University of Minnesota clinical trial finds anti-malaria drug an ineffective COVID-19 prevention
President Donald Trump claimed to take the drug daily.
A new clinic trial from the University of Minnesota found the anti-malaria drug hydroxychloroquine doesn't prevent COVID-19.
In the first randomized clinical trial test of the drug, researchers from the university's medical school found the drug doesn't prevent the disease from developing any better than a placebo does in healthy adults.
President Donald Trump claimed to take the drug daily for its COVID-19 prevention benefits. The U.S. Food and Drug Administration warned against using hydroxychloroquine outside of hospital settings or clinical settings, due to the possibility of it causing abnormal heart rhythms and a dangerous rapid heart rate.
U of M researchers found that 40% of hydroxychloroquine users in the study developed non-serious side effects, like nausea, an upset stomach or diarrhea. There were no serious side effects or cardiac problems resulting from the drug's use.
Dr. David Boulware started the trial in hopes of finding an inexpensive, widely available medication that prevents or treats the disease early before people need hospital care, according to a news release.
“Our objective was to answer the question of whether hydroxychloroquine worked to prevent disease or did not work,” Boulware, senior trial investigator and infectious-disease physician at the U of M, wrote in the release. “While we are disappointed that this did not prevent COVID-19, we are pleased that we were able to provide a conclusive answer. Our objective was to find an answer.”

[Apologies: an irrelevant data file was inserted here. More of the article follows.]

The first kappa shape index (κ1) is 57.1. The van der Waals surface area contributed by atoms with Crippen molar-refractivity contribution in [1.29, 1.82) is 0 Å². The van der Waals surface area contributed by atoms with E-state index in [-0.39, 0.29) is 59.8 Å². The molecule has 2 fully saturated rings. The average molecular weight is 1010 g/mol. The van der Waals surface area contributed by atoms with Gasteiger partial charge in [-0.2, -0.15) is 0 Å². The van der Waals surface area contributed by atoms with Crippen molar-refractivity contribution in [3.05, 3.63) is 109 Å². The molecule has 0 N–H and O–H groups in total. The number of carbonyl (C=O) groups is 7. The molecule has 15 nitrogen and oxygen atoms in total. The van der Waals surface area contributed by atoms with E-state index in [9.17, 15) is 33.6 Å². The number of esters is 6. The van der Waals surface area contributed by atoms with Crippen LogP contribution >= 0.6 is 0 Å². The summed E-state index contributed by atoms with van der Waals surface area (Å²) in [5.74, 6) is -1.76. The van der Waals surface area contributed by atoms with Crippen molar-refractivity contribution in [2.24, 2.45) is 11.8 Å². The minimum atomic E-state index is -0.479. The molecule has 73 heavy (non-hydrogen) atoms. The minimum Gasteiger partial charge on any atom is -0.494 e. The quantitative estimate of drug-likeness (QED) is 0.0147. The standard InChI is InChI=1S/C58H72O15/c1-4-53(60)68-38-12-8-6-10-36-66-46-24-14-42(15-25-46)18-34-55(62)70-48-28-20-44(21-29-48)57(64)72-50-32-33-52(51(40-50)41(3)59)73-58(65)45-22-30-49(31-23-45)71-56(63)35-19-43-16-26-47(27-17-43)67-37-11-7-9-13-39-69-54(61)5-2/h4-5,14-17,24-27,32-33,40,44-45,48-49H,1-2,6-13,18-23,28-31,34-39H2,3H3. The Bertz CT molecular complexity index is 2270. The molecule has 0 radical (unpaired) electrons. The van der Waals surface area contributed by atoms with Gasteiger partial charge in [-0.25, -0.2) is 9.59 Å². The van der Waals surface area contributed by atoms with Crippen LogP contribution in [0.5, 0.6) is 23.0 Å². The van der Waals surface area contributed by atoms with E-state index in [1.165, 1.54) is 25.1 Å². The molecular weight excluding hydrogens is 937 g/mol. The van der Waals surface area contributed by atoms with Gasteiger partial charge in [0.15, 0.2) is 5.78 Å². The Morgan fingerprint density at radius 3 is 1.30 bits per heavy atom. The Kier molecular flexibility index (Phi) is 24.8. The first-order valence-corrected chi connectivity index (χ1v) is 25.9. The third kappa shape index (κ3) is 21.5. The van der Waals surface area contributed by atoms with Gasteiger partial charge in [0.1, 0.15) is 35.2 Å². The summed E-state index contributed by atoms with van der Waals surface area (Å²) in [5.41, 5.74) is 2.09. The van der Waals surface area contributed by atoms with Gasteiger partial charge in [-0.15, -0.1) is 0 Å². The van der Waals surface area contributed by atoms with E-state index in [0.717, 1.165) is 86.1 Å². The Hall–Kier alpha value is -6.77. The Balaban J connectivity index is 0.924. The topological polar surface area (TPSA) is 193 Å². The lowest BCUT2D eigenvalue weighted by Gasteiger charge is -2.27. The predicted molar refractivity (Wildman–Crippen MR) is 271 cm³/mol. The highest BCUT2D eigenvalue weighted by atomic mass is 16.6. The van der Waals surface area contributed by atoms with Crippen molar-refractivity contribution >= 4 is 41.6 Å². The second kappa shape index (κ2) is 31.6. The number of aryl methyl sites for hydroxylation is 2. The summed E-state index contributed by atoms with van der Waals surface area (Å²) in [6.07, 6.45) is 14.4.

There are no approved treatments for COVID-19, but several drugs and treatments are being investigated .
The Mayo Clinic is investigating the effects of convalescent plasma treatment . Plasma from donors has antibodies that may help fight off the virus quicker, as these antibodies are what likely primarily helped the donor recover from the virus. People receive these antibodies via plasma transfusion .
The hydroxychloroquine trial included 821 asymptomatic adults from the U.S. and Canada who were exposed to the virus from someone in their household or as a health care worker or first responder. The study began March 17.
Half of the participants received hydroxychloroquine for five days, while the other half received a placebo during that same time. Neither the participants nor the researchers knew what the participants received.
Researchers then followed the participants for two weeks to monitor the development of COVID-19 symptoms.
Around 12% of the participants that received hydroxychloroquine developed COVID-19, while around 14% of those given a placebo developed the virus.
"This was not a statistical difference, and even if there was a statistical difference, this would equate to treating 42 persons with hydroxychloroquine in order to prevent one infection," the news release about the study read.
The results were published Wednesday in the New England Journal of Medicine .